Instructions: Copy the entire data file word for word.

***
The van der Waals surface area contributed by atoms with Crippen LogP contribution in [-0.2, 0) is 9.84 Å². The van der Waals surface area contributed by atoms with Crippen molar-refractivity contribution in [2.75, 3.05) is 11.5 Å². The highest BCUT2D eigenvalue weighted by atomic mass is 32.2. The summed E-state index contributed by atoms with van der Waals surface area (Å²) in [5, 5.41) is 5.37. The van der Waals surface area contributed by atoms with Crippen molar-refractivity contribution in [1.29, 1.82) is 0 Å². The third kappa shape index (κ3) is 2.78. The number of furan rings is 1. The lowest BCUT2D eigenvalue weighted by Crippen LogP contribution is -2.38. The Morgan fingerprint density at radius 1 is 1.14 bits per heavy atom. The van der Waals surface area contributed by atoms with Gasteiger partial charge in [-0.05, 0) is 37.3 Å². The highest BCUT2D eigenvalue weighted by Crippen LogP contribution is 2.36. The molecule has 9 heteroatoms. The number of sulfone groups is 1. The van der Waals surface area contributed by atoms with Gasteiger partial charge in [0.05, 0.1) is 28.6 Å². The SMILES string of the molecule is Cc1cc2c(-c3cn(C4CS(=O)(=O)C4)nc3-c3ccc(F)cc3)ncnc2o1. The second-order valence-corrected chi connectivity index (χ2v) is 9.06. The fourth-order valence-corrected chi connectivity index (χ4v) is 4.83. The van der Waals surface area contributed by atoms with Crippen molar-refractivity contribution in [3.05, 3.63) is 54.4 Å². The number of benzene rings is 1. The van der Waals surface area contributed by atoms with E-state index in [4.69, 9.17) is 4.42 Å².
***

The van der Waals surface area contributed by atoms with Crippen LogP contribution in [-0.2, 0) is 9.84 Å². The van der Waals surface area contributed by atoms with Crippen molar-refractivity contribution in [2.75, 3.05) is 11.5 Å². The highest BCUT2D eigenvalue weighted by atomic mass is 32.2. The summed E-state index contributed by atoms with van der Waals surface area (Å²) in [5, 5.41) is 5.37. The van der Waals surface area contributed by atoms with Crippen molar-refractivity contribution in [1.29, 1.82) is 0 Å². The third kappa shape index (κ3) is 2.78. The number of furan rings is 1. The lowest BCUT2D eigenvalue weighted by Crippen LogP contribution is -2.38. The Morgan fingerprint density at radius 1 is 1.14 bits per heavy atom. The van der Waals surface area contributed by atoms with Gasteiger partial charge in [-0.05, 0) is 37.3 Å². The highest BCUT2D eigenvalue weighted by Crippen LogP contribution is 2.36. The molecule has 9 heteroatoms. The number of sulfone groups is 1. The van der Waals surface area contributed by atoms with Gasteiger partial charge in [0.05, 0.1) is 28.6 Å². The SMILES string of the molecule is Cc1cc2c(-c3cn(C4CS(=O)(=O)C4)nc3-c3ccc(F)cc3)ncnc2o1. The second-order valence-corrected chi connectivity index (χ2v) is 9.06. The fourth-order valence-corrected chi connectivity index (χ4v) is 4.83. The van der Waals surface area contributed by atoms with Crippen molar-refractivity contribution in [3.05, 3.63) is 54.4 Å². The number of benzene rings is 1. The van der Waals surface area contributed by atoms with E-state index in [4.69, 9.17) is 4.42 Å².